TEXT | Diminutive Subjects, Design Strategy, and Driving Sales : Preschoolers and the Nintendo DS
J. Alison Bryant, Anna Akerman, Jordana Drell
The International Journal of Computer Game Research
Volume 10, Issue 1, April 2010
For preschoolers in the United States, much of their game play is online with websites such as NickJr.com, PlayhouseDisney.com, PBSKids.com, SesameStreet.org, and Webkinz.com. Although there has been more preschool games developed for console and handheld devices. The iPhone and iPod Touch have become another platform for preschoolers to use. However, this article focuses on the development of preschool games for the Nintendo DS. The DS became the platform of choice because of the microphone feature, its small size and portability, and its relatively low cost.
Initial research on preschoolers assessed the range of physical and cognitive abilities associated with their specific developmental stage. The gross and fine motor function of preschool age children were studied in terms of how it would effect the development of a video game and its game play.
Field studies were conducted providing 26 homes with DS devices. Households were located in western, central, and eastern United States, ranging from families with only one child to households with multiple children to see what the influence of siblings were on game play and development.
Information was gathered in three methods. The first from parents and any older siblings, that controlled purchasing decisions, typical game play patterns, and the level of parental monitoring. The second method explored the ecology of gaming in the home and what type of spaces were used for game play. The third method was gathering game play data from each child.
The two years of research uncovered information and provided insight into how preschoolers interacted with various platforms. The research was consolidated into a top ten list.
Key Findings: Our Top Ten List
- The DS is about the coolest hand-me-down you can get
- Preschoolers cannot read, which means that all instructions need to be in voiceover and include visual representations
- Preschoolers may use the DS stylus or may use their fingers, or both! (Although they are not very accurate with either)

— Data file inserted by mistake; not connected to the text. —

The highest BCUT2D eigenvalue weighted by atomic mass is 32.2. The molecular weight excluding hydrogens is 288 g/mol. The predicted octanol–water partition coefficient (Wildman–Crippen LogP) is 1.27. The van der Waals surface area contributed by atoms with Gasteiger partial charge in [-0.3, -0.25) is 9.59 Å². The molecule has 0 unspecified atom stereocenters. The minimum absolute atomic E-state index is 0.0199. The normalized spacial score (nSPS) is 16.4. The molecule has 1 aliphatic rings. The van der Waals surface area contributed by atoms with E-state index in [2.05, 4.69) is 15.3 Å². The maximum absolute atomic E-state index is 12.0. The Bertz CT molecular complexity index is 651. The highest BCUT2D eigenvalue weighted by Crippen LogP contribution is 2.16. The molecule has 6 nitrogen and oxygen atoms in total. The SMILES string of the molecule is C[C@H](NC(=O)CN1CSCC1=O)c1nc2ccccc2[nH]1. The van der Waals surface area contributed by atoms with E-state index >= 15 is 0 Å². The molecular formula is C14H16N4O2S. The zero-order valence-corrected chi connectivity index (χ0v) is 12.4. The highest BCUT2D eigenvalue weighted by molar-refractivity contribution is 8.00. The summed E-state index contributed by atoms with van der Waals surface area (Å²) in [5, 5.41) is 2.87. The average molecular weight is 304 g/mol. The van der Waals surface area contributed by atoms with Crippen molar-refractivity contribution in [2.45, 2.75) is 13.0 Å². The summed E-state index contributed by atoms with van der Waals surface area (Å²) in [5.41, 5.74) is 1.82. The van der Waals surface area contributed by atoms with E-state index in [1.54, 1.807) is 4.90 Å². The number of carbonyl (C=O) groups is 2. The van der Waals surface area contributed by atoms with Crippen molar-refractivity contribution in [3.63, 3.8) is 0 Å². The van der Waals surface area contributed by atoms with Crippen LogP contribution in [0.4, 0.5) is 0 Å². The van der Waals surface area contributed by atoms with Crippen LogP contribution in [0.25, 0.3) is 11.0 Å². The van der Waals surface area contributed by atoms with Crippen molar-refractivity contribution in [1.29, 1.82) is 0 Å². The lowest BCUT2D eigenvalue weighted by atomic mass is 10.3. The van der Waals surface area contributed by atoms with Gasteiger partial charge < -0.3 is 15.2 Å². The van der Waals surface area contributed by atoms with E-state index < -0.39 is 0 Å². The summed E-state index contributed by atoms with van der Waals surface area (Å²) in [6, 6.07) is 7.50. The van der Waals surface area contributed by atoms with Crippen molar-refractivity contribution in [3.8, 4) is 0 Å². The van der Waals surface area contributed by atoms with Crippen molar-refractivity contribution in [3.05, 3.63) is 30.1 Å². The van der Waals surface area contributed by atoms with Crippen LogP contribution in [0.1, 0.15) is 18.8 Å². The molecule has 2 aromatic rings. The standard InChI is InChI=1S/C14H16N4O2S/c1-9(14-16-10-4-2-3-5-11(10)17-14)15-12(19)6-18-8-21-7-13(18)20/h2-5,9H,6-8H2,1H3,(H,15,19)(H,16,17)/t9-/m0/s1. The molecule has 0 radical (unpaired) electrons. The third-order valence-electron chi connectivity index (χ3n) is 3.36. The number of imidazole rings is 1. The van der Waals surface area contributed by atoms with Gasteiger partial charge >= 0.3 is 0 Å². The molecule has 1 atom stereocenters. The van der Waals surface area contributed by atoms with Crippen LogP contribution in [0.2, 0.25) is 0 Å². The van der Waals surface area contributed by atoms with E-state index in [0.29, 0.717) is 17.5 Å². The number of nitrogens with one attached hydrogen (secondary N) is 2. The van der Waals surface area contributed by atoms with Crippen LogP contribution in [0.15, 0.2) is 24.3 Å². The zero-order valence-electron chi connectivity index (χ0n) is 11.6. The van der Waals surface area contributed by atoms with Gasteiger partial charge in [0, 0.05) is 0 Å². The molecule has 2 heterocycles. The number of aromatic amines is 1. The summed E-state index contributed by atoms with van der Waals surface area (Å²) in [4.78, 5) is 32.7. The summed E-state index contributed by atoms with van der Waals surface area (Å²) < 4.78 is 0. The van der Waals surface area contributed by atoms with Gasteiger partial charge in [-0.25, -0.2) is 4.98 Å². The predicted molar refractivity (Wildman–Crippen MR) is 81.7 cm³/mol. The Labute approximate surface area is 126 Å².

- Although preschoolers do not have trouble holding the small stylus, they do have difficulty making small movements that require fine motor skills. This means that the “hotspots” for interaction within the game must be forgiving for them (i.e., larger)
- While rhythm games seem ideal for the DS, and are very successful with older demographics, preschoolers find it difficult and frustrating to tap in a rhythm or on a beat
- The microphone is a big hit with preschoolers! They love to yell or blow into it and see the game respond
- Combining directional pad mechanics with stylus movements is a problem for young children
- Two-step processes (i.e., drag the item over here and then tap on it) are not as successful with preschoolers
- Preschoolers love immediate (and positive) responses to their actions
- Replayability is key with both parents and preschoolers
The research conducted was directly used to guide the development and game design of two preschool-targeted DS games, Dora the Explorer: Dora Saves the Mermaids and Go Diego, Go!: Safari Adventure.
The investigation was interesting in how it interrogated multiple aspects of preschoolers and their interaction with electronic media. The preschooler on a biological level was researched for their physical and cognitive abilities at this stage of life and development. The preschooler was also investigated at a more personal level in how their home environment was facilitating game play. Another critical point of research was the influence of parents and older siblings in not only game play but decision making in game purchasing.
In today’s media saturated world, how do preschoolers have a chance to exercise their curious nature, when before they even develop full motor function they have been studied on a physical and cognitive level to play in a prescribed manner and consume products specifically designed for them.